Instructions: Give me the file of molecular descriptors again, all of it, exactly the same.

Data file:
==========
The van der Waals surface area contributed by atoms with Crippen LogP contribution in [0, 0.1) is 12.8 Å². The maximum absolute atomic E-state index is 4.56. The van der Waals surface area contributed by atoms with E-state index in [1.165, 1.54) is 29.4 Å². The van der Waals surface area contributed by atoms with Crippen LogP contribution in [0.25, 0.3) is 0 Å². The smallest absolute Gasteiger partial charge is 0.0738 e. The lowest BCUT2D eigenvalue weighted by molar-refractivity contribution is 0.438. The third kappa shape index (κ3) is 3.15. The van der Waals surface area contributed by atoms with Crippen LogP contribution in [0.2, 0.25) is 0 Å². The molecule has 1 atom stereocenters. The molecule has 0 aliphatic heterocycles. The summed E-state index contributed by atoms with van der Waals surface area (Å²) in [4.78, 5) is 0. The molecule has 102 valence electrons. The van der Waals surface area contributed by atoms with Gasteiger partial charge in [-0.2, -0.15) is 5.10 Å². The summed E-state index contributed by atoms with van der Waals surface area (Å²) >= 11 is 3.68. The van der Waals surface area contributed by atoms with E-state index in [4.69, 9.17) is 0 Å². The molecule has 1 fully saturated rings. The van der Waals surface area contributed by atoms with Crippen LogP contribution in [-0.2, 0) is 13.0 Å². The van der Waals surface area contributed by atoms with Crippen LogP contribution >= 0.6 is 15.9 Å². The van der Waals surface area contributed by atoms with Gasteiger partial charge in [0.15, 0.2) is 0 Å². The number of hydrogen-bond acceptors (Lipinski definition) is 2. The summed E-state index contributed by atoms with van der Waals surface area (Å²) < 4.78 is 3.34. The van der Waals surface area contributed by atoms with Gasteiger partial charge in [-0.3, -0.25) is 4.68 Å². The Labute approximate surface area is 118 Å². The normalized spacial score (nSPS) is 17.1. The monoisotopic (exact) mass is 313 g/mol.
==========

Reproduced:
The van der Waals surface area contributed by atoms with Crippen LogP contribution in [0, 0.1) is 12.8 Å². The maximum absolute atomic E-state index is 4.56. The van der Waals surface area contributed by atoms with E-state index in [1.165, 1.54) is 29.4 Å². The van der Waals surface area contributed by atoms with Crippen LogP contribution in [0.25, 0.3) is 0 Å². The smallest absolute Gasteiger partial charge is 0.0738 e. The lowest BCUT2D eigenvalue weighted by molar-refractivity contribution is 0.438. The third kappa shape index (κ3) is 3.15. The van der Waals surface area contributed by atoms with Crippen LogP contribution in [0.2, 0.25) is 0 Å². The molecule has 1 atom stereocenters. The molecule has 0 aliphatic heterocycles. The summed E-state index contributed by atoms with van der Waals surface area (Å²) in [4.78, 5) is 0. The molecule has 102 valence electrons. The van der Waals surface area contributed by atoms with Gasteiger partial charge in [-0.2, -0.15) is 5.10 Å². The summed E-state index contributed by atoms with van der Waals surface area (Å²) >= 11 is 3.68. The van der Waals surface area contributed by atoms with E-state index in [4.69, 9.17) is 0 Å². The molecule has 1 fully saturated rings. The van der Waals surface area contributed by atoms with Crippen LogP contribution in [-0.2, 0) is 13.0 Å². The van der Waals surface area contributed by atoms with Crippen LogP contribution >= 0.6 is 15.9 Å². The van der Waals surface area contributed by atoms with Gasteiger partial charge in [0.15, 0.2) is 0 Å². The number of hydrogen-bond acceptors (Lipinski definition) is 2. The summed E-state index contributed by atoms with van der Waals surface area (Å²) < 4.78 is 3.34. The van der Waals surface area contributed by atoms with Gasteiger partial charge in [-0.3, -0.25) is 4.68 Å². The Labute approximate surface area is 118 Å². The normalized spacial score (nSPS) is 17.1. The monoisotopic (exact) mass is 313 g/mol.